Burmese cuisine’s primary flavoring agents are fish sauce and ngapi, a pungent paste made from fermented shrimp and then sun-dried. As with most countries, consumption of fish and meat vary based on geography. Most commonly, inland cities consume poultry and pork, while coastal cities located on the Bay of Bengal serve seafood more often than meat. The primary proteins eaten within a certain region also vary based on the area’s religious affiliations. Rice is the most commonly served starch although rice and vermicelli noodles are used consistently in salads and soups. Tropical fruits are often served as desserts. Mango is pickled and served as a popular condiment, as well.
Reading recipes for Burmese cuisine proved to be an interesting study in how a region’s different influences can combine to create dishes that define it because of the combination of approaches and ingredients. For instance, I would describe Burmese Curry dishes as Indian curries with the addition of ngapi or fish sauce, influenced by Thailand, prepared as a stir-fry, as influenced by China. This blend of flavors and styles culminates in a distinctly Burmese-flavored dish.
As I approached my menus for the week, I considered my goals for the week.
- Incorporate ngapi in as many dishes as possible since it serves as the primary flavoring agent in Burmese cuisine.
- Make a Burmese Curry to experience the flavor profile of a curry influence with Thai and Chinese flavors and styles.
- Read multiple recipes for Mohingar, Myanmar’s National Dish, to determine the most commonly used ingredients to create this diverse, regionally-influenced dish.
The garnishes served with Mohingar vary based on regional traditions and on what products are in season. Based on the numerous listings of garnishes I read, I am fairly confident that the most often used garnishes include sliced boiled eggs, fritters (either gourd or onion), fresh cilantro, and lime. I also found the following recommendations: fried garlic, split pea fritters, chili flakes, shredded green beans, sliced scallions, and fish sauce.
All in all, I really enjoyed this dish. As mentioned in previous postings, I generally do not like fish soups or stews, but the creaminess and balance of flavors produced a delightful, filling main dish. So good that the hubs went back to the kitchen to finish everything left. I served it with hardboiled eggs, cilantro, lime wedges, and onion fritters. The hardboiled egg was the only garnish that did not make sense to me. I tried a little crumbled on the soup, and I tried a bite as I was eating the soup. In both cases, it seemed a heavy addition that did not provide an interesting contrast in flavor or texture to the main dish. The cilantro and lime complemented the richness of the soup by added a fresh, tart aspect. I crumbled part of an onion fritter on top of the soup, and that was a really nice touch.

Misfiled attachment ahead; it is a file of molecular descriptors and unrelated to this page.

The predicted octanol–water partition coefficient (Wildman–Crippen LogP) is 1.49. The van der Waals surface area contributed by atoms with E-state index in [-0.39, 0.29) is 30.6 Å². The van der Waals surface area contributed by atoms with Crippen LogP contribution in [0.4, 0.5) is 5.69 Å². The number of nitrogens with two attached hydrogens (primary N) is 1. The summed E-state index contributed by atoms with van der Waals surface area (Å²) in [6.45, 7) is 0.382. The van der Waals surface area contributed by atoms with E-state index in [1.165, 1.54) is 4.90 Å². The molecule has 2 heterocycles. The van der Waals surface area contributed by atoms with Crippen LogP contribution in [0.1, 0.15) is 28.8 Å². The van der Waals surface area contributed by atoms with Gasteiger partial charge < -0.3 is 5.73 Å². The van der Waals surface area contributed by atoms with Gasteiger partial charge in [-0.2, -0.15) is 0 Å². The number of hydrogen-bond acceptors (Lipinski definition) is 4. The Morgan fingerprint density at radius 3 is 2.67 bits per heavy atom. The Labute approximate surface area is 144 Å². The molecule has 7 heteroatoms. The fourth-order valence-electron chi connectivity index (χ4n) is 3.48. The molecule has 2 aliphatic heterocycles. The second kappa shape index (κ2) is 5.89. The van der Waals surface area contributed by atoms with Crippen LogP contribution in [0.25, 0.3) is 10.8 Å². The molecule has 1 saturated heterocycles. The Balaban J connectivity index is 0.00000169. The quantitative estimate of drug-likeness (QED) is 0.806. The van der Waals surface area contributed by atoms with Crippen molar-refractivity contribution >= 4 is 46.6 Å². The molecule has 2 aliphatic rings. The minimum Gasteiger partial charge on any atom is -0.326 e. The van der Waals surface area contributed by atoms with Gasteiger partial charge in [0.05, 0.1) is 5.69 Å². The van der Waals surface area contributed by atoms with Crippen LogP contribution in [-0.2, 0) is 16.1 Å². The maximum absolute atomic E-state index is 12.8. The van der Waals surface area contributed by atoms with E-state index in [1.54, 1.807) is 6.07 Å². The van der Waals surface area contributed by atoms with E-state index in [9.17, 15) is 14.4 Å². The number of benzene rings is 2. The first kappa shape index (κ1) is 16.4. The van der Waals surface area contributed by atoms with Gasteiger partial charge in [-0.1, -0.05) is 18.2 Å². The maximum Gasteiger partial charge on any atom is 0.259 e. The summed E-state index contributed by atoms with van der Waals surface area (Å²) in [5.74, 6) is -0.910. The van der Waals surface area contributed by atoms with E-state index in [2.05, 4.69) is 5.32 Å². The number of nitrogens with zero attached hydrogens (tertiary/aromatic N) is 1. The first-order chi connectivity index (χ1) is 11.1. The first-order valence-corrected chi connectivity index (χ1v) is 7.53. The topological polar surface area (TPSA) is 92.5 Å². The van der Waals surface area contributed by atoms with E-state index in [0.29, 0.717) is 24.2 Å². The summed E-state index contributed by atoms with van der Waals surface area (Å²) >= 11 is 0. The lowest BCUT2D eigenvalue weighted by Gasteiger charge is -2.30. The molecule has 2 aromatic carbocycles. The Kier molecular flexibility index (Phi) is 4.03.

Traditional DinnerA traditional dinner includes soup, meat curries, steamed rice, and ngapi yay served with raw vegetables. For our dinner, I served soup, meat curries, and steamed rice. After countless searches for more information about ngapi yay, I found that it is a dipping sauce seasoned with ngapi (shrimp paste), but I could not find any recipes or formulations for what actually makes ngapi yay. I gave up on that aspect and focused on the other elements. As I prepared for this meal, I discovered that www.101cookingrecipes.com has an extensive listing of recipes for Burmese cuisine, which I used as guidelines for the Chin Hin, Chicken Curry, and Pork Curry.
Chin Hin is a “sour soup” served at the beginning of a meal. I read several different recipes and discovered that the sour elements may be delivered by various ingredients: sorrel leaves, green tomatoes, tamarind, and even rhubarb. For my preparation, I made a tamarind broth and added onion, turmeric powder, green tomato, and fresh spinach. While I found the flavors to be interesting, this was not a soup I could eat in large quantities. After a few spoonfuls, I was overwhelmed with its sour, bitter quality.
The bright, fresh flavor of this Chicken Curry resulted from the use of multiple fresh ingredients to create its flavor profile: thin slices of fresh Serrano chiles, grated gingerroot, onions, garlic, tomatoes, lemongrass, and lime juice. For this curry, the addition of turmeric and cardamom provided the “curried” seasonings. It also included fish sauce, which offered an interesting background flavor and gave the dish a different profile than an Indian curry.
The Pork Curry included several of the same ingredients (onion, garlic, fresh gingerroot, turmeric, and lemongrass), but its flavors differed significantly from the Chicken Curry. The addition of brown sugar, curry paste, ngapi, dried chiles, and soy sauce resulted in a dark, rich sauce with a depth of flavor similar to mole. With every bite, I tasted something new. I loved this dish!
After a week, I’m still not sure if I should be calling this Burmese cuisine or Myanmarese cuisine, but I am confident calling it unique, interesting, and delicious. This week’s meals felt more experimental than others, perhaps because I was familiar with the ingredients but not their composition as it relates to this cuisine. In the case of Burmese cuisine, the whole is certainly greater than the sum of its parts.